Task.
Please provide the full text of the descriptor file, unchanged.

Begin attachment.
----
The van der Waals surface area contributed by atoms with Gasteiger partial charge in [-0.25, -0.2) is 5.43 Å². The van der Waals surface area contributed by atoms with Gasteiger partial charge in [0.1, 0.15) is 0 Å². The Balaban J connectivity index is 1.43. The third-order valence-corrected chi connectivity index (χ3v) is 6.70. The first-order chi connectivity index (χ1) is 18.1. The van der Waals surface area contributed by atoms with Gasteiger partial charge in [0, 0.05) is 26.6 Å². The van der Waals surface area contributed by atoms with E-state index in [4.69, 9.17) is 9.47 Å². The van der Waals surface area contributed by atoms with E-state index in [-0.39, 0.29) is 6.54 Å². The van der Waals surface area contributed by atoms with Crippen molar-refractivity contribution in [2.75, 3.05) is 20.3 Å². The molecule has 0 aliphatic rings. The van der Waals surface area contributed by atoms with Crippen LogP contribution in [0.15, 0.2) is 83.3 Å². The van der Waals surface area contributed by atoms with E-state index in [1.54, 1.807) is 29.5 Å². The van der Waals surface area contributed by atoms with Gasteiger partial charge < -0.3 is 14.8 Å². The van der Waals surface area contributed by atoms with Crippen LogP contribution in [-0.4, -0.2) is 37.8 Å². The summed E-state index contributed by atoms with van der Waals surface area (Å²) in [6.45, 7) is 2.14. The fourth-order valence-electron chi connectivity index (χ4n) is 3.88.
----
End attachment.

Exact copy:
The van der Waals surface area contributed by atoms with Gasteiger partial charge in [-0.25, -0.2) is 5.43 Å². The van der Waals surface area contributed by atoms with Gasteiger partial charge in [0.1, 0.15) is 0 Å². The Balaban J connectivity index is 1.43. The third-order valence-corrected chi connectivity index (χ3v) is 6.70. The first-order chi connectivity index (χ1) is 18.1. The van der Waals surface area contributed by atoms with Gasteiger partial charge in [0, 0.05) is 26.6 Å². The van der Waals surface area contributed by atoms with E-state index in [4.69, 9.17) is 9.47 Å². The van der Waals surface area contributed by atoms with E-state index in [-0.39, 0.29) is 6.54 Å². The van der Waals surface area contributed by atoms with Crippen molar-refractivity contribution in [2.75, 3.05) is 20.3 Å². The molecule has 0 aliphatic rings. The van der Waals surface area contributed by atoms with Crippen LogP contribution in [0.15, 0.2) is 83.3 Å². The van der Waals surface area contributed by atoms with E-state index in [1.54, 1.807) is 29.5 Å². The van der Waals surface area contributed by atoms with Gasteiger partial charge < -0.3 is 14.8 Å². The van der Waals surface area contributed by atoms with Crippen LogP contribution in [-0.4, -0.2) is 37.8 Å². The summed E-state index contributed by atoms with van der Waals surface area (Å²) in [6.45, 7) is 2.14. The fourth-order valence-electron chi connectivity index (χ4n) is 3.88.